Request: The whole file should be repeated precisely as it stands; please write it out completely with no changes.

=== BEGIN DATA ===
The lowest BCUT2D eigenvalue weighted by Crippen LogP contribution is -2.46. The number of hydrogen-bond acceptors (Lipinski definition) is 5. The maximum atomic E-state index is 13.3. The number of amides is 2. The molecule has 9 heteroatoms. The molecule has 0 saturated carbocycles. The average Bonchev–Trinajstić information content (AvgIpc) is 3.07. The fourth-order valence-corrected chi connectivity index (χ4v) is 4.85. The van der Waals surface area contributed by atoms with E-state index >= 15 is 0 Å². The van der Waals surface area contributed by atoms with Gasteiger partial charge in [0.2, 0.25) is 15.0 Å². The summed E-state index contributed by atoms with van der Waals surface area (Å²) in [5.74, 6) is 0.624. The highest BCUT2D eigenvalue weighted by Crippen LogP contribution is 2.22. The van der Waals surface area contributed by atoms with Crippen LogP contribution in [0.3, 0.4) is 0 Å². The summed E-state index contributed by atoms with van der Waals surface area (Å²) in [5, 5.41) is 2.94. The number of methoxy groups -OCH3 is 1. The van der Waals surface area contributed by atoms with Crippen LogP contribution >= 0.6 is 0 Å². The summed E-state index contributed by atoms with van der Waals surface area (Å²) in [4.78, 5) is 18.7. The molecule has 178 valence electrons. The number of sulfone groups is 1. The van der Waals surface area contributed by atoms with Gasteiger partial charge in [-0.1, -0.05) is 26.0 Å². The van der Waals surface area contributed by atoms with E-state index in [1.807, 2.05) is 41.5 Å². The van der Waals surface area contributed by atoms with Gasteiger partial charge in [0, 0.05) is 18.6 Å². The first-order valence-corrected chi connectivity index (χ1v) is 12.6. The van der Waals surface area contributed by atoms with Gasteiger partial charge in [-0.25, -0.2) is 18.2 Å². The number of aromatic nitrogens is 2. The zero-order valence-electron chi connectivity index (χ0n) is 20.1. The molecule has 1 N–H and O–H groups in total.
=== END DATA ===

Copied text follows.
The lowest BCUT2D eigenvalue weighted by Crippen LogP contribution is -2.46. The number of hydrogen-bond acceptors (Lipinski definition) is 5. The maximum atomic E-state index is 13.3. The number of amides is 2. The molecule has 9 heteroatoms. The molecule has 0 saturated carbocycles. The average Bonchev–Trinajstić information content (AvgIpc) is 3.07. The fourth-order valence-corrected chi connectivity index (χ4v) is 4.85. The van der Waals surface area contributed by atoms with E-state index >= 15 is 0 Å². The van der Waals surface area contributed by atoms with Gasteiger partial charge in [0.2, 0.25) is 15.0 Å². The summed E-state index contributed by atoms with van der Waals surface area (Å²) in [5.74, 6) is 0.624. The highest BCUT2D eigenvalue weighted by Crippen LogP contribution is 2.22. The van der Waals surface area contributed by atoms with Crippen LogP contribution in [0.3, 0.4) is 0 Å². The summed E-state index contributed by atoms with van der Waals surface area (Å²) in [5, 5.41) is 2.94. The number of methoxy groups -OCH3 is 1. The van der Waals surface area contributed by atoms with Crippen LogP contribution >= 0.6 is 0 Å². The summed E-state index contributed by atoms with van der Waals surface area (Å²) in [4.78, 5) is 18.7. The molecule has 178 valence electrons. The number of sulfone groups is 1. The van der Waals surface area contributed by atoms with Gasteiger partial charge in [-0.1, -0.05) is 26.0 Å². The van der Waals surface area contributed by atoms with E-state index in [1.807, 2.05) is 41.5 Å². The van der Waals surface area contributed by atoms with Gasteiger partial charge in [0, 0.05) is 18.6 Å². The first-order valence-corrected chi connectivity index (χ1v) is 12.6. The van der Waals surface area contributed by atoms with Gasteiger partial charge in [-0.25, -0.2) is 18.2 Å². The number of aromatic nitrogens is 2. The zero-order valence-electron chi connectivity index (χ0n) is 20.1. The molecule has 1 N–H and O–H groups in total.